News item

Islington wins court order forcing letting agent to improve game

Islington Council has won a court order against an Islington-based letting agent forcing them to improve their game.

The council's Trading Standards service took legal action after complaints from tenants and landlords about some trading practices of David Philips Estate Agents.

Concerns were raised about tenants’ deposits not being returned, and rental income not being passed on to landlords, even after written assurances had been given to the council that this would happen.

On 13 June the County Court at Central London sitting at the Royal Courts of Justice granted an order against Mr David Philip Copestake and D P Homes Ltd trading as “David Philips Estate Agents”.

The order requires Mr Copestake and D P Homes Ltd to secure tenancy deposits in a recognised Tenancy Deposit Scheme, and to return deposit money to tenants in a reasonable time.  For full details of the order see Notes to Editors.

David Philip Copestake, Director of D P Homes Ltd who traded from an office at 12 Crouch Hill, London N4 and other premises in Islington, did not attend the hearing. Costs of £6,542 were awarded to the council.

A breach of a court order is contempt of court and could lead to imprisonment or an unlimited fine.

Councillor James Murray, Islington Council’s executive member for housing and development, said: "More and more Islington residents are renting privately - and with so many people being desperate to find a flat, tenants can be exploited by unscrupulous letting agents. We will use the powers we have to make sure agents behave in the right way.

“In this case, the letting agent was using clearly unacceptable practices with some tenants and landlords, so we got a court order to make them improve their game. If they fail to do so they could face an unlimited fine or prison.”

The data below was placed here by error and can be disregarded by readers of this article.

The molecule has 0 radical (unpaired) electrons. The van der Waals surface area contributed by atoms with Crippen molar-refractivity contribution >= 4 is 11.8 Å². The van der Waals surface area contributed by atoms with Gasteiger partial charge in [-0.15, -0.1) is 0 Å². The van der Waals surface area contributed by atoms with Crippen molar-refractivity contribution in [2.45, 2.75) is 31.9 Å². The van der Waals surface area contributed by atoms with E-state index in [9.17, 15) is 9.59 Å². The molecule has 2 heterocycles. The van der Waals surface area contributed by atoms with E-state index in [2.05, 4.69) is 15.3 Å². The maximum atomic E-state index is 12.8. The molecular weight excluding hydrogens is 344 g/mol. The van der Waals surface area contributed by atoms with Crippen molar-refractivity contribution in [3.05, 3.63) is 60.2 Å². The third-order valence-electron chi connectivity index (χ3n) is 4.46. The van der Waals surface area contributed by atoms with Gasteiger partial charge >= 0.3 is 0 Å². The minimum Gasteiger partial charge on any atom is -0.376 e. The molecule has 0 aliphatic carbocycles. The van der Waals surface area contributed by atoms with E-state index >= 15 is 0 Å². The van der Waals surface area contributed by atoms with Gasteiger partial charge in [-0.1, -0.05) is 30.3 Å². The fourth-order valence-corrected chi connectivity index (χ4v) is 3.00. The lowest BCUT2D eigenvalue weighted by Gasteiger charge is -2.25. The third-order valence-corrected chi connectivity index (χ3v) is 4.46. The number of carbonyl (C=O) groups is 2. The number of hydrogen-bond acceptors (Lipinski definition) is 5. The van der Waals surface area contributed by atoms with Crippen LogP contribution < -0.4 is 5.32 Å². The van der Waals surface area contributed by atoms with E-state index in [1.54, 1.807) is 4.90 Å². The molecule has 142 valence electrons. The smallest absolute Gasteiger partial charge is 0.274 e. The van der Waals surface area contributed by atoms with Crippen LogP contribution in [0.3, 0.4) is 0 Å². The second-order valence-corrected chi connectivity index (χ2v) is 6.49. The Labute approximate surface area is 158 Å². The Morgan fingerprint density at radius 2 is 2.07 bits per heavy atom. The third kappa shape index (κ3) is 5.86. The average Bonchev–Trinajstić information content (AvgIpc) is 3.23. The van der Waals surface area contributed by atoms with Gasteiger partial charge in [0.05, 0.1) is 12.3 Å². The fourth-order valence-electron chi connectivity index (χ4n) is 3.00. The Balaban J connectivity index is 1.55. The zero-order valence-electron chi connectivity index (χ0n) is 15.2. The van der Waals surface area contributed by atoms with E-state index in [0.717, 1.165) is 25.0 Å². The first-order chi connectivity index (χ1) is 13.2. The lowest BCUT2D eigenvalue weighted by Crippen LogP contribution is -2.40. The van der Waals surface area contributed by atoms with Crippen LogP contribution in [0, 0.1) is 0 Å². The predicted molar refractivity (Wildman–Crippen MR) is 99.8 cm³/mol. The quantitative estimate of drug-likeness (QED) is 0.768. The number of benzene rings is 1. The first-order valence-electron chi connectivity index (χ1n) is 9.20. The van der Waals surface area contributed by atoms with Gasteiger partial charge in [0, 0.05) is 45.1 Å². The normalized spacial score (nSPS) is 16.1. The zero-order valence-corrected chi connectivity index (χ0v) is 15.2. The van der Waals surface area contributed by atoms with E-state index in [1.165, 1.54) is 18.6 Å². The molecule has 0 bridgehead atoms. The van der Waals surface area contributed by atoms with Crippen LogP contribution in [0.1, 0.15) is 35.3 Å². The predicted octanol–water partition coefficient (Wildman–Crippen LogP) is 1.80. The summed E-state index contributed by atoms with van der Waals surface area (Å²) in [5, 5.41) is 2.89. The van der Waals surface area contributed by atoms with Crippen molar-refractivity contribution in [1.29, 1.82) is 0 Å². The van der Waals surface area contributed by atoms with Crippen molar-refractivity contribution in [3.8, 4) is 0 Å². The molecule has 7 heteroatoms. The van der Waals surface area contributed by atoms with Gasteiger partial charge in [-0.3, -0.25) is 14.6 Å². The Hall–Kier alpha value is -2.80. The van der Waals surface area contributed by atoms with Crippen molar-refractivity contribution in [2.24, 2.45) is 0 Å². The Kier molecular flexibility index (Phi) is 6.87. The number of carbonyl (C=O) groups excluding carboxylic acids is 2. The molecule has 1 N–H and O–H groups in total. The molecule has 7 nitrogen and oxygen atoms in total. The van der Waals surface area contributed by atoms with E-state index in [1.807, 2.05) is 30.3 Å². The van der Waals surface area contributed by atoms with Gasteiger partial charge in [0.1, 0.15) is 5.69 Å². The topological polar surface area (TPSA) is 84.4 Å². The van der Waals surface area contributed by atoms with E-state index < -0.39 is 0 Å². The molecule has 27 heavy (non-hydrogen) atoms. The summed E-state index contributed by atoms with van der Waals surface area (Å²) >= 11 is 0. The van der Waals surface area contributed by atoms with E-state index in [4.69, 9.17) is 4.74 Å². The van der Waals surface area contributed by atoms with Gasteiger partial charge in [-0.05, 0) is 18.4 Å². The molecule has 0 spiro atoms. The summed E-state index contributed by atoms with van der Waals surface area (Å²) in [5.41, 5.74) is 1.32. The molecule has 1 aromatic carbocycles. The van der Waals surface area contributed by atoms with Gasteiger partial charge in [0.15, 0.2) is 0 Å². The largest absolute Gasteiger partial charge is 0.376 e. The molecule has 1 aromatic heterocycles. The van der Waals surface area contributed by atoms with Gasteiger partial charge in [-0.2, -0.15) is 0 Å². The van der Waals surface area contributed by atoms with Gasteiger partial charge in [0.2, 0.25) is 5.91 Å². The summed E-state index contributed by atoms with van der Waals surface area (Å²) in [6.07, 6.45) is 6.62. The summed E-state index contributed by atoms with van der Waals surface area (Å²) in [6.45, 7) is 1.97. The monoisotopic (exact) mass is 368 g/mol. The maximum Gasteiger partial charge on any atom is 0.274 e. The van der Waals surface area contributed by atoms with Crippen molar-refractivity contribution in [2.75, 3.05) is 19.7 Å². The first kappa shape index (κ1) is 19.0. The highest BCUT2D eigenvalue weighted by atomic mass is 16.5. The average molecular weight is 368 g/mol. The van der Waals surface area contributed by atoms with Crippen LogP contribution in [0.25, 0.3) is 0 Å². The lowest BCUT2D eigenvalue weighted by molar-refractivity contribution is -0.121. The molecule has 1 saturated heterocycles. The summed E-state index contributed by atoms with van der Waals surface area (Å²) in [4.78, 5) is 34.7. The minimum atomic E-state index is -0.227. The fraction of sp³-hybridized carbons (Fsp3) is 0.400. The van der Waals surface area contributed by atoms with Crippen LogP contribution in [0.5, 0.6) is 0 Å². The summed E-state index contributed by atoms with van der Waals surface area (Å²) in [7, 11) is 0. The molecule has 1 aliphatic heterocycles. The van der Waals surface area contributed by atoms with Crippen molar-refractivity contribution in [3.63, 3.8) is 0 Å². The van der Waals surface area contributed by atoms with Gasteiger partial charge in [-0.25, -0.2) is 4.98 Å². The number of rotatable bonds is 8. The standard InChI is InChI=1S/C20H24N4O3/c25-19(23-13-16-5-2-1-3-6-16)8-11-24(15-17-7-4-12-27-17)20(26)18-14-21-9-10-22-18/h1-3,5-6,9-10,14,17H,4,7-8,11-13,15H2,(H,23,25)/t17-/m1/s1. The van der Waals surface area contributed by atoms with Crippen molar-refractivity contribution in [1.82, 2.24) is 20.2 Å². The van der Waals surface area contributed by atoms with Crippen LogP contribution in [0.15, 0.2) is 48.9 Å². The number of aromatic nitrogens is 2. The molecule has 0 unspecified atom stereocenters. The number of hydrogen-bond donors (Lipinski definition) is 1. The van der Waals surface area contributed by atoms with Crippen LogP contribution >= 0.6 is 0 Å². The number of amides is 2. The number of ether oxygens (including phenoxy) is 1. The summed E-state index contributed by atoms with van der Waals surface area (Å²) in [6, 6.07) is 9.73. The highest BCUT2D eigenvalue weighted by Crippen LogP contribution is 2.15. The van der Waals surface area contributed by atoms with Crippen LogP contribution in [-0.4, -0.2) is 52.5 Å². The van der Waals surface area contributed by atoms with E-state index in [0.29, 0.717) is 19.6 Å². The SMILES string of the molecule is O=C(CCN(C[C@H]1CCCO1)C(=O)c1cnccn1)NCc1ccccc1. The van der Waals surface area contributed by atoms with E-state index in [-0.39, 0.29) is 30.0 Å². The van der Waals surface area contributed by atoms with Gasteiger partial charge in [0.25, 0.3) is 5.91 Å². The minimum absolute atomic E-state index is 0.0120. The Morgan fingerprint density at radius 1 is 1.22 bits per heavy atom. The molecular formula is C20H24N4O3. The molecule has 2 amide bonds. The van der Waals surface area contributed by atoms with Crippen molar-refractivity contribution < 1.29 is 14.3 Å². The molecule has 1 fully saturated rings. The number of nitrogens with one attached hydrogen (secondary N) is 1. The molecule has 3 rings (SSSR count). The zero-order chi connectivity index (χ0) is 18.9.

A publication order was also granted against David Philip Copestake requiring him to publish within 21 days, on any website created to market his current or any future business, a prominent notice alerting consumers that an enforcement order has been granted against him with a link to a full copy of the order.

It is believed that both Mr Copestake and DP Homes Ltd no longer operate from any premises in Islington, but the order will apply to any future businesses run by Mr Copestake.

Any business that needs advice how to comply with consumer protection legislation can contact Islington Trading Standards on 020 7527 3198 or at trading.standards@islington.gov.uk.

Residents with a concern or complaint about an agent or landlord can also call the council's "one-stop" number 0207 527 3001.

NOTES TO EDITORS:

On 13th June 2014, following action by Islington Council's Trading Standards Service, the Central London County Court at the Royal Courts of Justice granted an order against an Islington based letting and estate agent Mr David Philip Copestake and D P Homes Ltd trading as “David Philips Estate Agents”. It prohibits the following:

*           Failing to secure tenancy deposits in a recognised Tenancy Deposit Scheme, as required by the Housing Act 2004

*           Failing to return deposit monies due to tenants in a reasonable time

*           Failing to pay rental monies due to landlords in a reasonable time

*           Failing to comply with the requirements of the Companies Act ownership disclosure requirements

*           Failing to inform consumers of the legal entity with whom the consumer is dealing

*           Giving false information about tenancy deposits being secured in a recognised Tenancy Deposit Schemes

*           Giving false information that tenancy deposits are secured

*           Falsely stating that rental agreements or contracts are legally approved when they are not

*           Giving false information about their nature, attributes and rights, including in relation to their identity, status and qualifications.

2.         The order was made under Part 8 of the Enterprise Act 2002 which gives powers to local authorities to obtain an order in civil courts to prevent businesses trading when they are not complying with a range of consumer legislation.

3.         Changes in the Consumer Rights Bill propose to amend the Enterprise Act 2002 and provide an option in these proceedings in relation to individual civil redress. This is not currently available.

4.         For more information about the Consumer Rights Bill, which has its second reading on 1 July in the House of Lords, see http://services.parliament.uk/bills/2014-15/consumerrights.html